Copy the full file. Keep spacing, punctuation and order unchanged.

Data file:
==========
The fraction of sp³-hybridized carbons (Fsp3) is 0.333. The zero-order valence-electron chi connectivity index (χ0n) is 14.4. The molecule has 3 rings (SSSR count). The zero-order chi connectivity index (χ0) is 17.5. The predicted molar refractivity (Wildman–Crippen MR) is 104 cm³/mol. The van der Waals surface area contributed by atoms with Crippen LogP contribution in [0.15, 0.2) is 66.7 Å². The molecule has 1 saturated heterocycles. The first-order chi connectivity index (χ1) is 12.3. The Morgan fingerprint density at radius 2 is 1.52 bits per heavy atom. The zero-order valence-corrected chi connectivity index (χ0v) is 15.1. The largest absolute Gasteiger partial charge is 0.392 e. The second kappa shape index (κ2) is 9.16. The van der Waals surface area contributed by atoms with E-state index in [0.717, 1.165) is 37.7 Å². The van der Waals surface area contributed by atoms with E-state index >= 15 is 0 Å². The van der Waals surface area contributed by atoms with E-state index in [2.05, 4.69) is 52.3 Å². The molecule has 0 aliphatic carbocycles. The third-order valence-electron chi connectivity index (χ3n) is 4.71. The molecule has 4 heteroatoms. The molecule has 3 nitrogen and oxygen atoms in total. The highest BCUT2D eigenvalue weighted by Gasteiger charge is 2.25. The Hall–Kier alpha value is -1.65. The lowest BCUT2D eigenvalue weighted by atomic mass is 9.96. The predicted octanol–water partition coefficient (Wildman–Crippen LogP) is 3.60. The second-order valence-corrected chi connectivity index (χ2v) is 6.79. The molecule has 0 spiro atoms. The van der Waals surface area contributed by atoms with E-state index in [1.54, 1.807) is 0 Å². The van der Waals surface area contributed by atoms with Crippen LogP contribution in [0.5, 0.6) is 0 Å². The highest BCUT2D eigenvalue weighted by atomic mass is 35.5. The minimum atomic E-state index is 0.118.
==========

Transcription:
The fraction of sp³-hybridized carbons (Fsp3) is 0.333. The zero-order valence-electron chi connectivity index (χ0n) is 14.4. The molecule has 3 rings (SSSR count). The zero-order chi connectivity index (χ0) is 17.5. The predicted molar refractivity (Wildman–Crippen MR) is 104 cm³/mol. The van der Waals surface area contributed by atoms with Crippen LogP contribution in [0.15, 0.2) is 66.7 Å². The molecule has 1 saturated heterocycles. The first-order chi connectivity index (χ1) is 12.3. The Morgan fingerprint density at radius 2 is 1.52 bits per heavy atom. The zero-order valence-corrected chi connectivity index (χ0v) is 15.1. The largest absolute Gasteiger partial charge is 0.392 e. The second kappa shape index (κ2) is 9.16. The van der Waals surface area contributed by atoms with E-state index in [0.717, 1.165) is 37.7 Å². The van der Waals surface area contributed by atoms with E-state index >= 15 is 0 Å². The van der Waals surface area contributed by atoms with E-state index in [2.05, 4.69) is 52.3 Å². The molecule has 0 aliphatic carbocycles. The third-order valence-electron chi connectivity index (χ3n) is 4.71. The molecule has 4 heteroatoms. The molecule has 3 nitrogen and oxygen atoms in total. The highest BCUT2D eigenvalue weighted by Gasteiger charge is 2.25. The Hall–Kier alpha value is -1.65. The lowest BCUT2D eigenvalue weighted by atomic mass is 9.96. The predicted octanol–water partition coefficient (Wildman–Crippen LogP) is 3.60. The second-order valence-corrected chi connectivity index (χ2v) is 6.79. The molecule has 0 spiro atoms. The van der Waals surface area contributed by atoms with E-state index in [1.54, 1.807) is 0 Å². The van der Waals surface area contributed by atoms with Crippen LogP contribution in [0.5, 0.6) is 0 Å². The highest BCUT2D eigenvalue weighted by atomic mass is 35.5. The minimum atomic E-state index is 0.118.